My Knitting TBR

I manage two TBRs in my life, my everyday reading TBR (which seems to be getting taller every day) and my knitting TBR.

My knitting TBR is a little different. I buy knitting books when I intend to make projects from them, but I’ve also found that sometimes just flipping through a pattern book and admiring the photos of finished projects can be incredibly soothing. This month I wanted to share the books at the top of my knitting TBR with you.

52 Weeks of Socks by Laine

The cover of the book which is a close up of a woman wearing brown shoes and homemade gray socks

I love this book so much, partially because I adore knitting socks and partially because it has a kind of cottagecore thing going on that feels very soothing. This book contains–you guessed it–52 sock patterns and utilizes a variety of techniques including toe-up, cabling and colorwork. Many of the patterns include charts. I would say most of these patterns are in the intermediate to advanced category, and almost all of them contain some sort of texture work. This isn’t TV knitting.

That said, this book is huge and contains gorgeous photography. Right now it’s in it’s 5th printing and unless you can find it at a Local Yarn Shop, you need to preorder directly from the publisher.

Right now I’m working on a pair of Bembe socks in Round Mountain Fibers Alder Fingering. If you absolutely must have this yarn (isn’t it gorgeous) you can buy it here. The colorway is Blue Frog/ May semi-solid.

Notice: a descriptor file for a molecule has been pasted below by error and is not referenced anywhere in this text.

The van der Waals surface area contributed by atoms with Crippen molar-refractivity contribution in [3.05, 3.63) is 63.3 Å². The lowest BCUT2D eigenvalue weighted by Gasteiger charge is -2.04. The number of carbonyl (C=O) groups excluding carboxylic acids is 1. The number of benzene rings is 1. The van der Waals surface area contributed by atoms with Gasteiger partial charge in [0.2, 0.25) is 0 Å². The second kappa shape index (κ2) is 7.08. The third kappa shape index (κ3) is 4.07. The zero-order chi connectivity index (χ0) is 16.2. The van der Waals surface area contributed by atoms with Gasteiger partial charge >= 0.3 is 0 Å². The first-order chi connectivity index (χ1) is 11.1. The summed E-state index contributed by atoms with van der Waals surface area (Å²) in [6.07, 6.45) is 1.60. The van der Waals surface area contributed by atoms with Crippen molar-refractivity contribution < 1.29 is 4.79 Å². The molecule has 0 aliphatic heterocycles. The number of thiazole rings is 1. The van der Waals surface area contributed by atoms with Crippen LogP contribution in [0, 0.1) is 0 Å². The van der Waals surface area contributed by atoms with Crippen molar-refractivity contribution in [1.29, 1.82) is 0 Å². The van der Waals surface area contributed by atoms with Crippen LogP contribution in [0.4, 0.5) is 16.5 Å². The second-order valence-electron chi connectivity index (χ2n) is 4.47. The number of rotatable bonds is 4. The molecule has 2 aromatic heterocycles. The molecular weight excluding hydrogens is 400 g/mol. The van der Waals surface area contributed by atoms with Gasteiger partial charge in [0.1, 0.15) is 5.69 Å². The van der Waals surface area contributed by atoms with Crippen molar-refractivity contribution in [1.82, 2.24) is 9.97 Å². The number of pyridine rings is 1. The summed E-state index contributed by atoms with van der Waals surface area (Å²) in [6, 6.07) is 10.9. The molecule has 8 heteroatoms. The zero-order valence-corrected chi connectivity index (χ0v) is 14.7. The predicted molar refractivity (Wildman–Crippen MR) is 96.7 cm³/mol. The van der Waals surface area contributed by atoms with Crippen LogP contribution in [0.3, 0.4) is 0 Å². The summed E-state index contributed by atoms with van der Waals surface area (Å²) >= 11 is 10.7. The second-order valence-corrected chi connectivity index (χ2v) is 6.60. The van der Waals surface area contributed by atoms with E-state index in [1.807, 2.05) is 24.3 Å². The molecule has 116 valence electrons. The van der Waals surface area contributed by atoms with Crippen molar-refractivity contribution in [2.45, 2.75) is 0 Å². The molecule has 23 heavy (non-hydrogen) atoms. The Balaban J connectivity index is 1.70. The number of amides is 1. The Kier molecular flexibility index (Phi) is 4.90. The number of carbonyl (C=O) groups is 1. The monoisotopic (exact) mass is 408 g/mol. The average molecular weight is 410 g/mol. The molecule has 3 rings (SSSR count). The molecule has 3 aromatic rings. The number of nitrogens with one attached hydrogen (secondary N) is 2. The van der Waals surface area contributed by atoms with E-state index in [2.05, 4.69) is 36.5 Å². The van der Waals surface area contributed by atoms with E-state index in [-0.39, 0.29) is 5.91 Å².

The beginning of a sock with a diamond textured pattern on the leg

Amy Herzog’s Ultimate Sweater Book and You Can Knit That: Foolproof Instructions for Fabulous Sweaters by Amy Herzog

Amy Herzog’s Ultimate Sweater Book
A | BN | K | AB
There are two things I really like about Amy Herzog’s sweater books.

The first is that the sizing is entirely customizable. You knit the sweater based on your exact measurements, from bust to waist to upper arms, meaning you get a garment that fits you perfectly.

You Can Knit That
A | BN | K | AB
The second is that she lays out her instructions in a clear and visual way, making it easy for new knitters to jump in.

If you’ve ever thought of knitting a sweater but backed away in fear, these two books are the place to start.

Mastering Color Knitting by Melissa Leapman

Mastering Color Knitting
A | BN | K | AB